What is a short sale?
You may see what is referred to as a “Short Sale”, what this means is, the current owners of the property are probably in default on their mortgage and the property is soon to be foreclosed upon by the bank or lending institution. In these cases, the owners are trying to get out of the property without a foreclosure on their credit, but usually they have more money owed on the property than the value of the property at this time. You can still make whatever offer you deem reasonable, however the offer will ultimately need to be approved by the bank or lending institution (3rd party). Sometimes, because of the 3rd party approval, short sales can take a longer time (a few weeks) before you may receive a response on whether or not an offer is accepted. This verbiage often denotes a short sale.
“LISTING PRICE MAY NOT BE SUFFICIENT TO COVER ALL ENCUMBRANCES, CLOSING COSTS, OR OTHER SELLER CHARGES AND SALE OF PROPERTY AT FULL LISTING PRICE MAY BE CONDITION UPON APPROVAL OF THE THIRD PARTIES, CALL FOR DETAILS.”
Why buy a short sale?
If you have time to wait, there are benefits to purchasing a property prior to foreclosure. You can still receive some great deals on great homes with a short sale. Since the owners own the home, you may have an opportunity to learn more about the property than if it were bank-owned because the bank has never lived there. If the home is still occupied it is often better maintained than once it’s vacant and the bank owns it. Also, you may be helping out a family who really needs it. You may be able to ask the owner some questions like:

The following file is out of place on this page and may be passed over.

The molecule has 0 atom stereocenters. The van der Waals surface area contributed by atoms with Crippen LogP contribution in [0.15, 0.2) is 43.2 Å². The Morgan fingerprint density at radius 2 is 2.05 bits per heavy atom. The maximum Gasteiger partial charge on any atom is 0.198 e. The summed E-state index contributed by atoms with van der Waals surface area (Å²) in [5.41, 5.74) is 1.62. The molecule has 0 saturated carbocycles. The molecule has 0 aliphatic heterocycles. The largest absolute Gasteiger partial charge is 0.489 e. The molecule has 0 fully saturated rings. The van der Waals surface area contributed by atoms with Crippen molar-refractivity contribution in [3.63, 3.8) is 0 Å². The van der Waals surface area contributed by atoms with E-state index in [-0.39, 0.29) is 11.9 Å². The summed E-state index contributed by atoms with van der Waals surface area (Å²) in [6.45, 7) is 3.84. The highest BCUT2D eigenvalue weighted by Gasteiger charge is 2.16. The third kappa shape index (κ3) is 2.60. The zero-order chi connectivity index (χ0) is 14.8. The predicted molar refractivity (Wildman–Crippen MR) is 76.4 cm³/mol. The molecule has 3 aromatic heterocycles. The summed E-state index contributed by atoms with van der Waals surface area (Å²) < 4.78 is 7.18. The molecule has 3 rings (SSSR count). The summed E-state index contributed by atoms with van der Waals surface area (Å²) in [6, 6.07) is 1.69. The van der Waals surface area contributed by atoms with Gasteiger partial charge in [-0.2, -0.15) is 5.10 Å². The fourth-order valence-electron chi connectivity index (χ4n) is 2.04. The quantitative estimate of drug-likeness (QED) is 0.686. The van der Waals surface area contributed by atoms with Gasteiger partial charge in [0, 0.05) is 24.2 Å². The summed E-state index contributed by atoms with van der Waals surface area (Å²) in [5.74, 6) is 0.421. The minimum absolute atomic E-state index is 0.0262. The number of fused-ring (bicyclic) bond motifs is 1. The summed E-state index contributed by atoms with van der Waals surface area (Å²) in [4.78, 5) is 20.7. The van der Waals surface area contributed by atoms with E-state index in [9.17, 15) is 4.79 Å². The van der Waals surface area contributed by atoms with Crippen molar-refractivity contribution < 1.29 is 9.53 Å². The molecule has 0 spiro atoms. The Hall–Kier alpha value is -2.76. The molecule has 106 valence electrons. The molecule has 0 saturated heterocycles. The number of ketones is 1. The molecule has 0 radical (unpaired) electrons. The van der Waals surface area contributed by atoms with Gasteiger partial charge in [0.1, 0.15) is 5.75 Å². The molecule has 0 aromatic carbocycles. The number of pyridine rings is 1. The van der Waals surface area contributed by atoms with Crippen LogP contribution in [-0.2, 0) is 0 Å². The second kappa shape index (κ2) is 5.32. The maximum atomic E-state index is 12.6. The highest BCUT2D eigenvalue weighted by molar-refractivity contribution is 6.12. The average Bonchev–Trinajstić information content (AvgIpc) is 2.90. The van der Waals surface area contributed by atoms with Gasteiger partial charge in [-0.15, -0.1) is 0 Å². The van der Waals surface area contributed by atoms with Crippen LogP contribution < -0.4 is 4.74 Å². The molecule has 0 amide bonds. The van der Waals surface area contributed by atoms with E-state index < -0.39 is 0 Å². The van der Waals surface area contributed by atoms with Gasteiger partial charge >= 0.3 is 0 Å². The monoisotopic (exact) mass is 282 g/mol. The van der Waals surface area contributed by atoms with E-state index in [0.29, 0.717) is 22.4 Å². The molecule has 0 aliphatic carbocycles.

- How much are the average heating/electricity bills?
- What are the neighbors like?
- Have you made any improvements? Do you have any warranties?
What are risks to purchasing a short sale?
There are some risks to purchasing a short sale
- If your offer is lower than market value, there is a good chance the lender will reject the offer. Lenders are trying to keep their losses to a minimum.
- Even after your offer is submitted, a seller may keep their property on the market and submit better offers to the lender.
- You will probably have to take the property “as is” with no repairs
Is a short sale really short?
No. The only thing “short” about a short sale is the amount of money the lender will be receiving compared to what is actually owed. Often these sales can take months before they close.
What is the difference between Short Sales and Foreclosures?
- Seller still owns property
- Title is in seller’s name
- Distressed Sale
- Mortgage is usually already in default (behind on payments)
- Seller tries to sell to save their credit from a Foreclosure
- 3rd Party Approval Required from Lender
- Oftentimes More Money is Owed to Lender(s) than House will Sell for
- May have outstanding liens
- Approval can take several weeks
- Bank-owned Property
- Foreclosure process is already completed
- any existing liens have been cleared through the foreclosure
- Bank is the Seller
- No 3rd party approval needed